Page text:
Children are naturally boisterous, but at what point does a short attention span and unruly behavior turn into something more serious?
Nearly 10% of all American children between the ages of two and 17 have been diagnosed with a behavioral disorder like ADD ADHD (Attention Deficit and Hyperactivity Disorder.) While the condition may be popularized to the point where parents may feel comfortable self-diagnosing, but it’s always best to learn as much as you can.
What is ADHD?
ADHD is defined as a neurodevelopmental disorder that affects around 1 in 20 children in the United States. It can affect adults, but diagnosis in adults is often missed or manifests in different ways.
Symptoms of ADHD
The main symptoms to look out for when trying to determine if your child has ADHD is a pattern of behavior rather than a single occurrence of a specific symptom. Usually six or more symptoms of inattention or hyperactivity must be present for at least six months to determine whether or not a person truly has ADHD. Some behaviors to watch for are:
• Failing to pay close attention to detail or making careless mistakes
• Having trouble holding attention or focusing on tasks
• Not following through on instructions and schoolwork
• Having trouble organizing activities or tasks
• Losing necessary items needed for tasks (homework supplies, etc.)
• Easily distracted
• Often forgetful
• Often fidgets or squirms in seat, or leaves seat when remaining seated is expected (i.e., in a classroom setting)
• Feeling of restlessness
• Unable to play quietly
• Talking excessively, interrupting or blurting out words in conversation
• Trouble taking turns or waiting their turn
Types of ADHD
While the symptoms of ADHD are similar, there are three distinct types of ADHD that have been recognized by the scientific community.
• Predominantly inattentive ADHD involves forgetfulness, disorganization, or lack of focus. Those with inattentive ADHD (formerly known as ADD) suffer from:
o Difficulty organizing tasks
o Being easily distracted
o Forgetting daily activities
o Regularly losing things
o Regularly losing focus on duties
o Postponing tasks that are not interesting
o Not listening when spoken to
o Regularly making careless mistakes
o Not following clear directions
• Predominantly hyperactive-impulse ADHD features impulsive decisions and restlessness. People who suffer from predominantly hyperactive-impulse ADHD often:
o Have a sense of being “on the go”
o Squirm in their seat or leave their seat at inappropriate times
o Talk excessively
o Interrupt others when speaking or blurt out things at inappropriate times
• Combined ADHD features both of these traits.
How To Get Tested
A diagnosis of ADHD cannot be made by parents or teachers alone. Other conditions must be met to be diagnosed appropriately with ADHD. Out of seven or eight of the main symptoms of ADHD, at least six must be present. These six symptoms must have presented themselves before the age of 12 and be present in two or more settings—like at home and at school. There must be clear evidence that the symptoms interfere with quality of life or school functioning. They must not be explained by another disorder such as a mood or anxiety disorder. They need to happen consistently in more than one setting over the course of six months.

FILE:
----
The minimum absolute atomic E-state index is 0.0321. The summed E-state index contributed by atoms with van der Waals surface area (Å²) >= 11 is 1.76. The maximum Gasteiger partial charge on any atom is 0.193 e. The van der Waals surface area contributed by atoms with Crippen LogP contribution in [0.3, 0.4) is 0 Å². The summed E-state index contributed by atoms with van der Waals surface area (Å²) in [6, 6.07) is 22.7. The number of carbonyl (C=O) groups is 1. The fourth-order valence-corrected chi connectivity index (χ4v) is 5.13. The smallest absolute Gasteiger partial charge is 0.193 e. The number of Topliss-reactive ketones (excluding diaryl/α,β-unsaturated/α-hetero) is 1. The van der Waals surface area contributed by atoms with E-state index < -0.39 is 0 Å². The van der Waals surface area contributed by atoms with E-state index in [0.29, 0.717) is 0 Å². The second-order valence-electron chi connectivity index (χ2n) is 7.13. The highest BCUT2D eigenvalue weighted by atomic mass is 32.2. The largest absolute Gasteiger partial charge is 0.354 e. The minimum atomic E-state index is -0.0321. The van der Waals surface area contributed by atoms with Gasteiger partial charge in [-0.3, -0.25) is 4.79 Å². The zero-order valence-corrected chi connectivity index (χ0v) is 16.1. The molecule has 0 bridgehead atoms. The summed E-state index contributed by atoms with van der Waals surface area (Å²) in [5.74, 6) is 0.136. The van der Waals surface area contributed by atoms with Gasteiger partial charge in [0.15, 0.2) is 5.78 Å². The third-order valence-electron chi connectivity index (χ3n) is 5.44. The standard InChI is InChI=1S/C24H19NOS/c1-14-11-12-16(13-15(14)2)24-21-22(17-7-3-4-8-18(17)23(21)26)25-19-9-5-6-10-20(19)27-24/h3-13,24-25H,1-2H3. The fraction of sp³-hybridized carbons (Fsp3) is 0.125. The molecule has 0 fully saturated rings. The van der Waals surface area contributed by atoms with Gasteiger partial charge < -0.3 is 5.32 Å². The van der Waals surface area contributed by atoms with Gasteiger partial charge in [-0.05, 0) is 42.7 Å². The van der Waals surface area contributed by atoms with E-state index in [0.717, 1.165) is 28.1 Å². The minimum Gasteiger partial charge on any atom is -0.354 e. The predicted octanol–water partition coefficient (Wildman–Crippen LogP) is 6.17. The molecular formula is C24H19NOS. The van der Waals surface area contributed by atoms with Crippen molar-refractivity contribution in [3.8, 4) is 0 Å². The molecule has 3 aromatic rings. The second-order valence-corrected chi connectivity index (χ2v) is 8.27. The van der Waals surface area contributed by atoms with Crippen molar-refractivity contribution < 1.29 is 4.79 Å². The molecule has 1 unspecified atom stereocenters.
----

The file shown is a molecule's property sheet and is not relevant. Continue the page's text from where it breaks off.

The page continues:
A physician can confirm a diagnosis of ADHD with help from parents and teachers. A physician will perform a thorough medical and family history, a physical exam, observation of the child, interviews with parents and teachers, behavior rating scales and a variety of psychological tests to determine if any learning disabilities are present. This will take place over the course of a few medical appointments so doctors and psychologists can get a true sense of the child’s symptoms.
Types of Treatment
ADHD can be successfully managed with the right treatment protocol. While a diagnosis can feel overwhelming, a multi-faceted approach to treatment can help both children and parents return to normalcy.
• Occupational and behavioral therapy is suggested as a first step, especially for children under six who are diagnosed with ADHD. Behavior therapy is an important part of treatment for children with ADHD, and can be helpful for both child and parents. Children will learn to strengthen positive behaviors and eliminate negative behaviors. Parents can also learn new skills in order to guide their children to better decisions and manage their behavior. In severe cases of ADHD, occupational therapy can help children learn how to sit properly at a desk or in a chair, and pay more attention to their surroundings.
• Medications are used in children older than six in conjunction with behavioral therapy. Some of the most widely known ADHD medications are stimulants (like Ritalin), which are fast-acting. Non-stimulant medications don’t work as quickly, but can last up to 24 hours.
• Lifestyle changes can encourage healing for families. These simple things can help children with ADHD:
o Eating a balanced, healthy diet
o Setting and following a daily routine
o Allowing plenty of time to complete tasks
o Getting plenty of exercise
o Getting good sleep
o Finding hobbies that suit the child’s interest
ADHD is a manageable condition and with a little guidance and a correct diagnosis, families can live happily and successfully together.